Mexican investigators say two European cyclists did not die in an accident as first claimed - they were murdered.
The bodies of Holger Hagenbusch, from Germany, and Krzysztof Chmielewski, from Poland, were found at the bottom of a cliff in Chiapas state.
Local authorities had said the pair appeared to have fallen after losing control.
However, relatives and fellow cyclists suspected it was more sinister, and had called for a deeper investigation.
The newly appointed special prosecutor, Luis Alberto Sánchez, said, on Friday, that they were killed in what appears to have been a robbery.
"Our investigations up to now indicate this was an intentional homicide," he said.
Chmielewski's body was found first, 40 metres below the road, on 26 April.
Hagenbusch was found eight days later - on 4 May - further down the ravine, but beneath the same road that runs between Ocosingo and San Cristóbal de las Casas in the country's far south.
The regional attorney general in Chiapas, Arturo Pablo Lievano, originally said there was no evidence of bad intent and everything pointed to an accident. He said they may have been run off the road by a vehicle.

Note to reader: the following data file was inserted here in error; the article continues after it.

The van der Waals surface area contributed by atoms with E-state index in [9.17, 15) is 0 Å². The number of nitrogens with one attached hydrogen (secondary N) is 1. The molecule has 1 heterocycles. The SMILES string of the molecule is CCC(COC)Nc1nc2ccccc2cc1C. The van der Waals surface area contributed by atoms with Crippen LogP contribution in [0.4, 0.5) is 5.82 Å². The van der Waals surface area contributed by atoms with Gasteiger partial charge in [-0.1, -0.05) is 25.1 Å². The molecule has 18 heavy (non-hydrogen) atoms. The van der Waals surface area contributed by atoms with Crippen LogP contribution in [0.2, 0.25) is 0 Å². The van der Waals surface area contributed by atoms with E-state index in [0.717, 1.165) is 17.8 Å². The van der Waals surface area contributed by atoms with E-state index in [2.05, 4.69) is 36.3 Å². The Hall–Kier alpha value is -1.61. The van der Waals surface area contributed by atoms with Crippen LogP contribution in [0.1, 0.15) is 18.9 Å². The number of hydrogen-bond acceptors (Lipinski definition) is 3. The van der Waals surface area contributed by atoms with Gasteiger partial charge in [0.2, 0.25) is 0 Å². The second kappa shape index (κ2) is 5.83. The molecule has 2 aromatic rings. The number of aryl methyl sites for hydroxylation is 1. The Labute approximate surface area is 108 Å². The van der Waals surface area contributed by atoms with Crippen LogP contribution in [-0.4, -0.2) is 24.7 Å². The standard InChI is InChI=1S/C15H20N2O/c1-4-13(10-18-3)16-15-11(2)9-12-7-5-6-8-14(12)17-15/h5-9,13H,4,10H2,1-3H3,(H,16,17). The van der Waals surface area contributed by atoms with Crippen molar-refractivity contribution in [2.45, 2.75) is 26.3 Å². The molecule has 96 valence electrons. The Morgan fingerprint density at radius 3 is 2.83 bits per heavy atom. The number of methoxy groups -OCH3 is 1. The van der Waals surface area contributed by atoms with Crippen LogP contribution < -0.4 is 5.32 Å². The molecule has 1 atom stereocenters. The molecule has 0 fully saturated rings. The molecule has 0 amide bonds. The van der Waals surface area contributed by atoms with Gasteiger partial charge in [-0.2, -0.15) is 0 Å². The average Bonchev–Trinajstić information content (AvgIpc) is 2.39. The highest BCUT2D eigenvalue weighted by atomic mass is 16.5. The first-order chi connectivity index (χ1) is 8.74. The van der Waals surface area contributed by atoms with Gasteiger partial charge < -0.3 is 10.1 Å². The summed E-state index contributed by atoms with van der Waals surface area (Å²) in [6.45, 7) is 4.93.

However, Hagenbusch's brother, Reiner, told the German press he believed they had been killed and there had been some sort of attempted cover-up.
After travelling to Mexico to identify his brother's body, he also found out information about the Polish biker.
"The Polish cyclist was decapitated and had a foot missing," he wrote on Facebook.
The pair had not set out together, but their paths had crossed in Chiapas.
Mexico is struggling to tackle a rising murder rate.
It experienced its most violent year in 2017 with more than 25,000 murders, according to official figures.
It is the highest annual tally since modern records began. Organised crime accounted for nearly three-quarters of those deaths.